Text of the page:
One Wednesday afternoon, about four years following my family’s migration from Israel to New Zealand, I was gripped by a sudden urge to bake “challah” (The Friday night Jewish bread for the ritual of welcoming the Shabbat). Longing to return to the warmth and sunshine of Israel on that wintery day, I opened a recipe collection that I had received from my two children’s kindergarten teacher in Israel. Turning to the recipe for challah, I was reminded of the small, almost bite-sized challah sprinkled with sugar that my daughter would share with us every Friday during her time at kindergarten. Usually we ate it on the trip back home, leaving crumbs on the car seats. There was not much point in saving it for the Friday night meal – since as secular Jews we only observed this practice when we visited my parents or parents-in-law. I realized that the challah my daughter baked in Israel is the last home-baked challah I had eaten.
I rejoiced in my challah that Wednesday, but the smell of the baking bread and its sweet taste evoked my tears. The sweet challah that I was eating became salty and my sobbing made it hard to finish. This experience was intensified as I looked again at the recipe collection, and found the following metaphor for the ideal family under the title ‘Recipe for a Blissful Home’. Ingredients: 2 cups of understanding, 4 cups of love, 3 cups of forgetting, 1 cup of friendship, 2 spoonfuls of hope, 4 pieces of faith, 1 barrel of joy. Method of Preparation: Mix love with understanding and add the pieces of faith wholeheartedly. Knead the kindness and patience with warmth, and sprinkle with friendship and hope. Finally, season to taste with joy and cook with the rays of the sun. Serve plentifully every day (the Hebrew source is unknown).
Reflecting on my emotive reaction precipitated laughter. I felt that I was being ridiculously sentimental as I idealized my Israeli home through the images that were instigated by baking and eating the challah. I could remember our car taking the turns on the infamously winding road at the outskirts of Jerusalem where we lived. My food journey was so powerful it took me back to the physical landscape of Israel. At the same time, despite of my awareness I could not stop my tears. I was also surprised at the intensity and the mixture of my emotions, specifically since I felt strongly toward emigrating; it had been my choice to emigrate and nothing had forced me to leave Israel barring the hope for a better future for my family.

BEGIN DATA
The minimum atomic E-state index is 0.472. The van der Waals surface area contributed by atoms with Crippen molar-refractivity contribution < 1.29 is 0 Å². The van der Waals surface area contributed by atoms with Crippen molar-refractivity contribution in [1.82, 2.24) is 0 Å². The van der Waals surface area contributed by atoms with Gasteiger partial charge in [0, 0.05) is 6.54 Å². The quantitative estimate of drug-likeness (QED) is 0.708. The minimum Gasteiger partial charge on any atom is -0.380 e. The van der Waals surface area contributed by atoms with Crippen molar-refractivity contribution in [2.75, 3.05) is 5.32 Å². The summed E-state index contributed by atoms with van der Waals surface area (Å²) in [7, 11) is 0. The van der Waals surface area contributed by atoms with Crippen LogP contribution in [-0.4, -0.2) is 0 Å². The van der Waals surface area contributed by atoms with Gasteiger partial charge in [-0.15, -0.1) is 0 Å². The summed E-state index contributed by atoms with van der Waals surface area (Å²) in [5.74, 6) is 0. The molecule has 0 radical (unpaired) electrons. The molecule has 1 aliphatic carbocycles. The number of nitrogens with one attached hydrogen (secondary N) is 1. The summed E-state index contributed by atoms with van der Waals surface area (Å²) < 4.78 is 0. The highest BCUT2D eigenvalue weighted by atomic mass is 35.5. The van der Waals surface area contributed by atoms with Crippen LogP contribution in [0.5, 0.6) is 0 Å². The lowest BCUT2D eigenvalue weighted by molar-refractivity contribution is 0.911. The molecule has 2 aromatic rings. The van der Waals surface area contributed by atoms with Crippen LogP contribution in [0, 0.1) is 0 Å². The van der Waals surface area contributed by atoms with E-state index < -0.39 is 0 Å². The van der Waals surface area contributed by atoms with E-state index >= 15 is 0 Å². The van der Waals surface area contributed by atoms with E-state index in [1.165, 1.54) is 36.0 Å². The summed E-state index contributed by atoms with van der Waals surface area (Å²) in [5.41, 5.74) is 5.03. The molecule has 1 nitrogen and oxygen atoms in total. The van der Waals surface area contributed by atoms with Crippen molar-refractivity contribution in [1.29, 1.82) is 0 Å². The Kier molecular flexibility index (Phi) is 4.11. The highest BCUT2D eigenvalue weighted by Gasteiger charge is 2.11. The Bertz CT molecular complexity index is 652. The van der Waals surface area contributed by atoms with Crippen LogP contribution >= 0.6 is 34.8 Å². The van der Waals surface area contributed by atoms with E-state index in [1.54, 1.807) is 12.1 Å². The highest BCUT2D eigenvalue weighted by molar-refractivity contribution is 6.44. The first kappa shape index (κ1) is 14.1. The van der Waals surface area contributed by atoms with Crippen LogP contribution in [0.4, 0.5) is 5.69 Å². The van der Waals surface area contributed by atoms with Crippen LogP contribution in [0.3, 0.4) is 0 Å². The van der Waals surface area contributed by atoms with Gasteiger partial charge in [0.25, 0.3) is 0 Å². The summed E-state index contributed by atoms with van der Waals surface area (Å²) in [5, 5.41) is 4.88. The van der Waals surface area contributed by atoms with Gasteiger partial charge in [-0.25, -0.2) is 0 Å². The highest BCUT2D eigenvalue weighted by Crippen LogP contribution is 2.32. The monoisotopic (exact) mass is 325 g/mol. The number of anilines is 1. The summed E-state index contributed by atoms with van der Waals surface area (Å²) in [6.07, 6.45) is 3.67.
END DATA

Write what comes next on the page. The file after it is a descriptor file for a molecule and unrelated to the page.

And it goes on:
I gathered myself and wrote an entry in my diary, describing the insatiable hunger that had pervaded my life since arriving in New Zealand. This feeling led me to eat, cook and feed others familiar home cooked foods that I had never much cared for. I found myself craving freshly cooked dishes wistfully. I specifically longed for the dishes made by my Polish-Russian family, my Egyptian and Turkish in-laws and many fresh Palestinian dishes I used to be able to buy around Jerusalem. This event made me ponder if mine was a normal reaction;
I asked myself if other Jewish-Israelis begin to bake challah following migration. Did they too increase their home cooking and feel this insatiable hunger? Did they feel flooded by these mixed and contradictory emotions when engaging with the production and consumption of food?